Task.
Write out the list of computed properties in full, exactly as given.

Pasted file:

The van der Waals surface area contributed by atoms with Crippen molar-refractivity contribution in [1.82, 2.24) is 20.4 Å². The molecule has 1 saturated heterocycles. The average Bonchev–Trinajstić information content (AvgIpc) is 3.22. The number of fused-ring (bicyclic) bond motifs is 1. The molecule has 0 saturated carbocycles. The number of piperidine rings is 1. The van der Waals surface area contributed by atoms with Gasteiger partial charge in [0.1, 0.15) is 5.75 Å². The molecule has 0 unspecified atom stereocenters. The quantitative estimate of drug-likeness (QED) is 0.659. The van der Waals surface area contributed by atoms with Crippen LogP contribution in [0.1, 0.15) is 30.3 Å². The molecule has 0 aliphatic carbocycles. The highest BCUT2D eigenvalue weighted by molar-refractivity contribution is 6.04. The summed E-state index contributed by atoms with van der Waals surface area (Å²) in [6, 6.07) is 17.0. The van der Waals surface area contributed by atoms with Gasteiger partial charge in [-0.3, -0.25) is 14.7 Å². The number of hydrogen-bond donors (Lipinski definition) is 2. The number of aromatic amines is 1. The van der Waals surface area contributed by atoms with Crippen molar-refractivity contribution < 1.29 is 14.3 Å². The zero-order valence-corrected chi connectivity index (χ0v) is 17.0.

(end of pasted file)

The van der Waals surface area contributed by atoms with Crippen molar-refractivity contribution in [1.82, 2.24) is 20.4 Å². The molecule has 1 saturated heterocycles. The average Bonchev–Trinajstić information content (AvgIpc) is 3.22. The number of fused-ring (bicyclic) bond motifs is 1. The molecule has 0 saturated carbocycles. The number of piperidine rings is 1. The van der Waals surface area contributed by atoms with Gasteiger partial charge in [0.1, 0.15) is 5.75 Å². The molecule has 0 unspecified atom stereocenters. The quantitative estimate of drug-likeness (QED) is 0.659. The van der Waals surface area contributed by atoms with Crippen LogP contribution in [0.1, 0.15) is 30.3 Å². The molecule has 0 aliphatic carbocycles. The highest BCUT2D eigenvalue weighted by molar-refractivity contribution is 6.04. The summed E-state index contributed by atoms with van der Waals surface area (Å²) in [6, 6.07) is 17.0. The van der Waals surface area contributed by atoms with Gasteiger partial charge in [-0.3, -0.25) is 14.7 Å². The number of hydrogen-bond donors (Lipinski definition) is 2. The number of aromatic amines is 1. The van der Waals surface area contributed by atoms with Crippen molar-refractivity contribution < 1.29 is 14.3 Å². The zero-order valence-corrected chi connectivity index (χ0v) is 17.0.